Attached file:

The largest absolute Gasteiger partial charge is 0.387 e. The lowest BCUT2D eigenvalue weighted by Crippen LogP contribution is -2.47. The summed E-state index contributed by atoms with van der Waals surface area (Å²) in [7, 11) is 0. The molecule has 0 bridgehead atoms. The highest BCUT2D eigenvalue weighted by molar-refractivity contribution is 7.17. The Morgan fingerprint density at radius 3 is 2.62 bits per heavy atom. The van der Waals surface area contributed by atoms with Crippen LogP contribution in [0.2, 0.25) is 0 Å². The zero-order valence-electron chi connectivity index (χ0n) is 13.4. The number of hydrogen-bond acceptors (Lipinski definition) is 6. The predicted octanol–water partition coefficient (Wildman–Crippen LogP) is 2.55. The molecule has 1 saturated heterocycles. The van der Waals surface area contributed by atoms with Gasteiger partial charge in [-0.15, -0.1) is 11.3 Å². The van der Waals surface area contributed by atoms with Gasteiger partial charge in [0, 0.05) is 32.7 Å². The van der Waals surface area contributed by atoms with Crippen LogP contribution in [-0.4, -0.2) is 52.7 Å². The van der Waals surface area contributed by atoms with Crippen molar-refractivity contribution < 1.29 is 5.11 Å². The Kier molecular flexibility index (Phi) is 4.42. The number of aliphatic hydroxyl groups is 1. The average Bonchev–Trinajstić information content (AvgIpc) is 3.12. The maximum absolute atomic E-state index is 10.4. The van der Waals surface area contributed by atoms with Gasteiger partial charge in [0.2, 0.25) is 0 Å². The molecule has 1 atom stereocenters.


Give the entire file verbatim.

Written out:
The largest absolute Gasteiger partial charge is 0.387 e. The lowest BCUT2D eigenvalue weighted by Crippen LogP contribution is -2.47. The summed E-state index contributed by atoms with van der Waals surface area (Å²) in [7, 11) is 0. The molecule has 0 bridgehead atoms. The highest BCUT2D eigenvalue weighted by molar-refractivity contribution is 7.17. The Morgan fingerprint density at radius 3 is 2.62 bits per heavy atom. The van der Waals surface area contributed by atoms with Crippen LogP contribution in [0.2, 0.25) is 0 Å². The zero-order valence-electron chi connectivity index (χ0n) is 13.4. The number of hydrogen-bond acceptors (Lipinski definition) is 6. The predicted octanol–water partition coefficient (Wildman–Crippen LogP) is 2.55. The molecule has 1 saturated heterocycles. The van der Waals surface area contributed by atoms with Gasteiger partial charge in [-0.15, -0.1) is 11.3 Å². The van der Waals surface area contributed by atoms with Gasteiger partial charge in [0, 0.05) is 32.7 Å². The van der Waals surface area contributed by atoms with Crippen LogP contribution in [-0.4, -0.2) is 52.7 Å². The van der Waals surface area contributed by atoms with Crippen molar-refractivity contribution < 1.29 is 5.11 Å². The Kier molecular flexibility index (Phi) is 4.42. The number of aliphatic hydroxyl groups is 1. The average Bonchev–Trinajstić information content (AvgIpc) is 3.12. The maximum absolute atomic E-state index is 10.4. The van der Waals surface area contributed by atoms with Gasteiger partial charge in [0.2, 0.25) is 0 Å². The molecule has 1 atom stereocenters.